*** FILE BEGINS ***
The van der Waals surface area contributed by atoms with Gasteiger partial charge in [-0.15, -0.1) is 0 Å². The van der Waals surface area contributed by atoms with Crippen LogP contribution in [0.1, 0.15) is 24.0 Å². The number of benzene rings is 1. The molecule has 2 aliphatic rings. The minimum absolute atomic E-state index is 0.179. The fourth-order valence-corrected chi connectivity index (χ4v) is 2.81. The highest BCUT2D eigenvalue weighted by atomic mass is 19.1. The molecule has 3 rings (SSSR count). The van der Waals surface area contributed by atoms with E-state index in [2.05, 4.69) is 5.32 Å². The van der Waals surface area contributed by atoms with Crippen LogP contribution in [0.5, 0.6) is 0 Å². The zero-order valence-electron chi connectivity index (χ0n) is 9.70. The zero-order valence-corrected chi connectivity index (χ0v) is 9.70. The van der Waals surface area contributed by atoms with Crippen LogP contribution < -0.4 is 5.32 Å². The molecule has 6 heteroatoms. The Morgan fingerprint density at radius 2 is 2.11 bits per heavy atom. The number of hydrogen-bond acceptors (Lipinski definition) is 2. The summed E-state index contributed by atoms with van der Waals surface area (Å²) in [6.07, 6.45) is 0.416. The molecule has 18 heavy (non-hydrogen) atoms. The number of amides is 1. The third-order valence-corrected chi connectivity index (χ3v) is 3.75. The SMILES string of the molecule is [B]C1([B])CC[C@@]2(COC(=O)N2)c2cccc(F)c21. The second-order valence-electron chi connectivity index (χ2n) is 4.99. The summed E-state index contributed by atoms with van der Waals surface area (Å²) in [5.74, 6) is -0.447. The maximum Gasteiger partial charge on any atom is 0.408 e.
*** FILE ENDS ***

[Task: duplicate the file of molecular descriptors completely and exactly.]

The van der Waals surface area contributed by atoms with Gasteiger partial charge in [-0.15, -0.1) is 0 Å². The van der Waals surface area contributed by atoms with Crippen LogP contribution in [0.1, 0.15) is 24.0 Å². The number of benzene rings is 1. The molecule has 2 aliphatic rings. The minimum absolute atomic E-state index is 0.179. The fourth-order valence-corrected chi connectivity index (χ4v) is 2.81. The highest BCUT2D eigenvalue weighted by atomic mass is 19.1. The molecule has 3 rings (SSSR count). The van der Waals surface area contributed by atoms with E-state index in [2.05, 4.69) is 5.32 Å². The van der Waals surface area contributed by atoms with Crippen LogP contribution in [0.5, 0.6) is 0 Å². The zero-order valence-electron chi connectivity index (χ0n) is 9.70. The zero-order valence-corrected chi connectivity index (χ0v) is 9.70. The van der Waals surface area contributed by atoms with Crippen LogP contribution < -0.4 is 5.32 Å². The molecule has 6 heteroatoms. The Morgan fingerprint density at radius 2 is 2.11 bits per heavy atom. The number of hydrogen-bond acceptors (Lipinski definition) is 2. The summed E-state index contributed by atoms with van der Waals surface area (Å²) in [6.07, 6.45) is 0.416. The molecule has 18 heavy (non-hydrogen) atoms. The number of amides is 1. The third-order valence-corrected chi connectivity index (χ3v) is 3.75. The SMILES string of the molecule is [B]C1([B])CC[C@@]2(COC(=O)N2)c2cccc(F)c21. The second-order valence-electron chi connectivity index (χ2n) is 4.99. The summed E-state index contributed by atoms with van der Waals surface area (Å²) in [5.74, 6) is -0.447. The maximum Gasteiger partial charge on any atom is 0.408 e.